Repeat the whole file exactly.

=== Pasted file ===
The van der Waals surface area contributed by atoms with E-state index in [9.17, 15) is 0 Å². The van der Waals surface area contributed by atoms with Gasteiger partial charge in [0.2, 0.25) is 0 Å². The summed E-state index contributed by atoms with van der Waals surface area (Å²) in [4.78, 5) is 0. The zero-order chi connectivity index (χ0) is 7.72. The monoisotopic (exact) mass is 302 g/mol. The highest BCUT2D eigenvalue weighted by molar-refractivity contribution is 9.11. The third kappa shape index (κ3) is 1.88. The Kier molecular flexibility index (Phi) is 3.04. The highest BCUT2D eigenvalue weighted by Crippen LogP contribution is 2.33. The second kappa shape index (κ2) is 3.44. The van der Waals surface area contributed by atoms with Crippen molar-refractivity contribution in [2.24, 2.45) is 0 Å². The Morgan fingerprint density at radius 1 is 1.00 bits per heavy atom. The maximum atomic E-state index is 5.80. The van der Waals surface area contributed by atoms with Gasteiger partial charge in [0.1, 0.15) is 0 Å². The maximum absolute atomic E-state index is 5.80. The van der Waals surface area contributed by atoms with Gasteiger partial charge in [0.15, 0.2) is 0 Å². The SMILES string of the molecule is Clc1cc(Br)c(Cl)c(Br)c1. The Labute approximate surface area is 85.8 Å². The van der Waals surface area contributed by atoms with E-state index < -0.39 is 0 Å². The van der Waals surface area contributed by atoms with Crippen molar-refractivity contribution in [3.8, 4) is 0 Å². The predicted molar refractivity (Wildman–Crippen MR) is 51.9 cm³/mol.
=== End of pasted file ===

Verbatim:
The van der Waals surface area contributed by atoms with E-state index in [9.17, 15) is 0 Å². The van der Waals surface area contributed by atoms with Gasteiger partial charge in [0.2, 0.25) is 0 Å². The summed E-state index contributed by atoms with van der Waals surface area (Å²) in [4.78, 5) is 0. The zero-order chi connectivity index (χ0) is 7.72. The monoisotopic (exact) mass is 302 g/mol. The highest BCUT2D eigenvalue weighted by molar-refractivity contribution is 9.11. The third kappa shape index (κ3) is 1.88. The Kier molecular flexibility index (Phi) is 3.04. The highest BCUT2D eigenvalue weighted by Crippen LogP contribution is 2.33. The second kappa shape index (κ2) is 3.44. The van der Waals surface area contributed by atoms with Crippen molar-refractivity contribution in [2.24, 2.45) is 0 Å². The Morgan fingerprint density at radius 1 is 1.00 bits per heavy atom. The maximum atomic E-state index is 5.80. The van der Waals surface area contributed by atoms with Gasteiger partial charge in [0.1, 0.15) is 0 Å². The maximum absolute atomic E-state index is 5.80. The van der Waals surface area contributed by atoms with Gasteiger partial charge in [0.15, 0.2) is 0 Å². The SMILES string of the molecule is Clc1cc(Br)c(Cl)c(Br)c1. The Labute approximate surface area is 85.8 Å². The van der Waals surface area contributed by atoms with E-state index < -0.39 is 0 Å². The van der Waals surface area contributed by atoms with Crippen molar-refractivity contribution in [3.8, 4) is 0 Å². The predicted molar refractivity (Wildman–Crippen MR) is 51.9 cm³/mol.